“a) teachers with college level studies and qualified experience; b) suitable and accessible literature; c) places for students to study that should offer the basic comforts required to complete assignments; d) laboratories and offices to support the practical courses and e) planning and evaluation centralized in a technician-teacher organ that can coordinate the processes of education and learning of the whole Institute” (Ibid.)

To achieve this, the Escuela Militar required greater economic resources. Unfortunately, this was not something that the political parties were ←52 | 53→willing to grant. Among other reasons, this was due to a lack of trust in the armed forces held by different political sectors and the civil society after its performance as the de facto government. Over the course of 20 years of democratic rule, this scenario gradually evolved, until the 2002 Uruguayan banking crisis that plunged the country into a period of significant economic contraction.

The Rise of Frente Amplio

In 2005, as a direct result of the banking crisis, the Frente Amplio (a centre-left to left-wing political coalition) succeeded in gaining a significant majority in the Uruguayan national parliament. Fortunately for the Frente Amplio, by the time they had taken office, the economic crisis had already begun to reverse, thanks to a commodities boom that was to generate a period of economic expansion. This led to the re-election of the coalition government with parliamentary majorities for two consecutive periods.

This economic boom, however, did not provide the expected financial relief for national defence requirements. Instead, the new government prioritized spending on social policies and internal safety. This led to a lack of investment in the armed forces to the point whereby they had 27 % fewer personnel by 2011 and approximately a 60 % smaller budget than in 1985, even though they retained the same number and level of deployments (Peláez, 2011, p.158 passim). Indeed, although the national defence budget rose by 91.8 % between 2005 and 2016, it still diminished as a percentage of overall GDP. In 2009, it represented 1.4 % of GDP. Yet, from 2009 onwards there occurred an annual decrease up to the end of 2015, by which time it was less than 1.1 % (UyPress, 2016).

In order to change this scenario, the Frente Amplio party promulgated a normative body for national defence, which was the result of the provisions of the National Defence Framework Law of 19 February 2010 (Ley N°18.650, 2010), as well as the Ministry of Defence’s Decree 105/014 on National Defence Policy (Ministerio de Defensa Nacional, 2014) and Decree 129/016 on Military Defence Policy (Ministerio de Defensa Nacional, 2016). As a result of these laws and decrees, the armed forces were once again provided with the mission of engaging in domestic affairs ←53 | 54→(Ley N°18.650, 2010, Art.1 and 20; Ministerio de Defensa Nacional, 2014, pp.15–16). The government took advantage of this repeatedly to assist with climatic emergencies such as floods (Anon., 2015a and 2015b), sanitary emergencies such as the National Dengue Prevention Campaign (Organización Panamericana de la Salud, n.d.), guarding the perimeters of national prisons (Anon., 2017), and even assisting in garbage collection to preserve public health during union strikes (Bonilla, 2010).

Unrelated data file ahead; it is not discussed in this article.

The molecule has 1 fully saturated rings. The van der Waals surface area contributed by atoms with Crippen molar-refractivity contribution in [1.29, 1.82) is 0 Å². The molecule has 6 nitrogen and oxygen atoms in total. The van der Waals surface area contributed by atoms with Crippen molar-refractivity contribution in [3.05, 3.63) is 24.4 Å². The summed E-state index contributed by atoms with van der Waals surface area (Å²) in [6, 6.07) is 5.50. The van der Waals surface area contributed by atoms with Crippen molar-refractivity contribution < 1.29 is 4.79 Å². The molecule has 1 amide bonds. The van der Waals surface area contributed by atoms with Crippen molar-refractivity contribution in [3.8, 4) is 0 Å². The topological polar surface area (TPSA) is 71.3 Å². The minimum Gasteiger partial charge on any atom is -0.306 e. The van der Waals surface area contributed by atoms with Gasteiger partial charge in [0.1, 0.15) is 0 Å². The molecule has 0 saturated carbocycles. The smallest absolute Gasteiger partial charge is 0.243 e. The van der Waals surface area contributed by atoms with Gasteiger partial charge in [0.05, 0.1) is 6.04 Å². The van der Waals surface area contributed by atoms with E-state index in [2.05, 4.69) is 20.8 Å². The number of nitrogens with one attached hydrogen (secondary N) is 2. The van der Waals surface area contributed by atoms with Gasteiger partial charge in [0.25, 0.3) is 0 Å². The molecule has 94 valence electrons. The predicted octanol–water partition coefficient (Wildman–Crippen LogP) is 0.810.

The expanded role of the military generated frictions within parliament, as some sectors of the coalition did not agree with the new missions that were given to the armed forces. In fact, until 2005, the Frente Amplio’s official policy on national security, signed by several political leaders of the coalition, emphasized that:

“The missions of the armed forces, as a rule, will not be internal security/policing. It has been ruled out that the armed forces prepare development plans and fulfil tasks of ‘civic action’, whether these respond to the strategy of the ‘Pan-American military system’ or of another origin. Nor will they be authorized to develop armed forces alien to the Republic.” (Comisión Especial de Defensa del Frente Amplio, Art.III.1)

Although the document clarifies that the Executive Branch, via the national parliament, would be able to authorize the use of the armed forces in “exceptional cases of internal commotion and other serious national emergencies (calamities, floods, etc.) that exceed the installed capacities of the competent public agencies” (Ibid., Art.III.2), the document calls for the avoidance of any civil-military actions that would allow the armed forces to “capture the will and the conscience of the civilian population” (Ibid., Art.III.1).